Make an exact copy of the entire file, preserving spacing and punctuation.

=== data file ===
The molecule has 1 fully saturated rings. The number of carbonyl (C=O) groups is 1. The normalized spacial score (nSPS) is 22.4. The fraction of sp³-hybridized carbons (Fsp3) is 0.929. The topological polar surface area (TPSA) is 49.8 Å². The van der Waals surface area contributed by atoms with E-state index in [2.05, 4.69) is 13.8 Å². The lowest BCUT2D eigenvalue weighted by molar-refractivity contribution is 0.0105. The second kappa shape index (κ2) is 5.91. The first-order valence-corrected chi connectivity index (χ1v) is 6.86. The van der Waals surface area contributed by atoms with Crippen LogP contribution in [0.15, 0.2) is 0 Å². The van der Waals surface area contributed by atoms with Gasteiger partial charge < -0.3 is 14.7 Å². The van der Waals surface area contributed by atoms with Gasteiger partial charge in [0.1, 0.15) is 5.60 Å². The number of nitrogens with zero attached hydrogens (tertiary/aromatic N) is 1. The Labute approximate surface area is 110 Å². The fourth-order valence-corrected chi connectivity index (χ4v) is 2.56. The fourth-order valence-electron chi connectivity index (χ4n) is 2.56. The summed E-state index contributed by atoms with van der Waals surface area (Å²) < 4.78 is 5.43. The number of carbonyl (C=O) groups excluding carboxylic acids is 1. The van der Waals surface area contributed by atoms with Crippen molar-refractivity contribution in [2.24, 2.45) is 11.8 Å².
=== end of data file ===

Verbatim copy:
The molecule has 1 fully saturated rings. The number of carbonyl (C=O) groups is 1. The normalized spacial score (nSPS) is 22.4. The fraction of sp³-hybridized carbons (Fsp3) is 0.929. The topological polar surface area (TPSA) is 49.8 Å². The van der Waals surface area contributed by atoms with E-state index in [2.05, 4.69) is 13.8 Å². The lowest BCUT2D eigenvalue weighted by molar-refractivity contribution is 0.0105. The second kappa shape index (κ2) is 5.91. The first-order valence-corrected chi connectivity index (χ1v) is 6.86. The van der Waals surface area contributed by atoms with Crippen LogP contribution in [0.15, 0.2) is 0 Å². The van der Waals surface area contributed by atoms with Gasteiger partial charge < -0.3 is 14.7 Å². The van der Waals surface area contributed by atoms with Gasteiger partial charge in [0.1, 0.15) is 5.60 Å². The number of nitrogens with zero attached hydrogens (tertiary/aromatic N) is 1. The Labute approximate surface area is 110 Å². The fourth-order valence-corrected chi connectivity index (χ4v) is 2.56. The fourth-order valence-electron chi connectivity index (χ4n) is 2.56. The summed E-state index contributed by atoms with van der Waals surface area (Å²) < 4.78 is 5.43. The number of carbonyl (C=O) groups excluding carboxylic acids is 1. The van der Waals surface area contributed by atoms with Crippen molar-refractivity contribution in [2.24, 2.45) is 11.8 Å².